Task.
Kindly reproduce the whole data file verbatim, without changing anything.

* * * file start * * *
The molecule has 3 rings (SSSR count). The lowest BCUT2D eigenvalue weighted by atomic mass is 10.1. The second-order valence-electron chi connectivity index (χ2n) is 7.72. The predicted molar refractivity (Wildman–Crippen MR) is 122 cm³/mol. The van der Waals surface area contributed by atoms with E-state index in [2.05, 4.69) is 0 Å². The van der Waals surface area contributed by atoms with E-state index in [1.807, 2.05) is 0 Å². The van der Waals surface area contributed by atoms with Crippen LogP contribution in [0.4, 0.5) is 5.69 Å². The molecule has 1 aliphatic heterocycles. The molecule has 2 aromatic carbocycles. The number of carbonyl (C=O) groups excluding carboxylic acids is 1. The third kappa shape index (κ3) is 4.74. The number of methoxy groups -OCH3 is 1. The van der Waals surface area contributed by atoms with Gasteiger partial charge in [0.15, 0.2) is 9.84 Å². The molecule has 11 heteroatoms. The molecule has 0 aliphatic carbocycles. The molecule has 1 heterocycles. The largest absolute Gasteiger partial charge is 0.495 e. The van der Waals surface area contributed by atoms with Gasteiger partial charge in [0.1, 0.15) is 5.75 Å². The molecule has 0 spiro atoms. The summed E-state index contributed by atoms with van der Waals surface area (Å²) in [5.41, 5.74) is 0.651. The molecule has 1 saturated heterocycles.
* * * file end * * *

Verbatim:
The molecule has 3 rings (SSSR count). The lowest BCUT2D eigenvalue weighted by atomic mass is 10.1. The second-order valence-electron chi connectivity index (χ2n) is 7.72. The predicted molar refractivity (Wildman–Crippen MR) is 122 cm³/mol. The van der Waals surface area contributed by atoms with E-state index in [2.05, 4.69) is 0 Å². The van der Waals surface area contributed by atoms with E-state index in [1.807, 2.05) is 0 Å². The van der Waals surface area contributed by atoms with Crippen LogP contribution in [0.4, 0.5) is 5.69 Å². The molecule has 1 aliphatic heterocycles. The molecule has 2 aromatic carbocycles. The number of carbonyl (C=O) groups excluding carboxylic acids is 1. The third kappa shape index (κ3) is 4.74. The number of methoxy groups -OCH3 is 1. The van der Waals surface area contributed by atoms with Gasteiger partial charge in [0.15, 0.2) is 9.84 Å². The molecule has 11 heteroatoms. The molecule has 0 aliphatic carbocycles. The molecule has 1 heterocycles. The largest absolute Gasteiger partial charge is 0.495 e. The van der Waals surface area contributed by atoms with Gasteiger partial charge in [0.1, 0.15) is 5.75 Å². The molecule has 0 spiro atoms. The summed E-state index contributed by atoms with van der Waals surface area (Å²) in [5.41, 5.74) is 0.651. The molecule has 1 saturated heterocycles.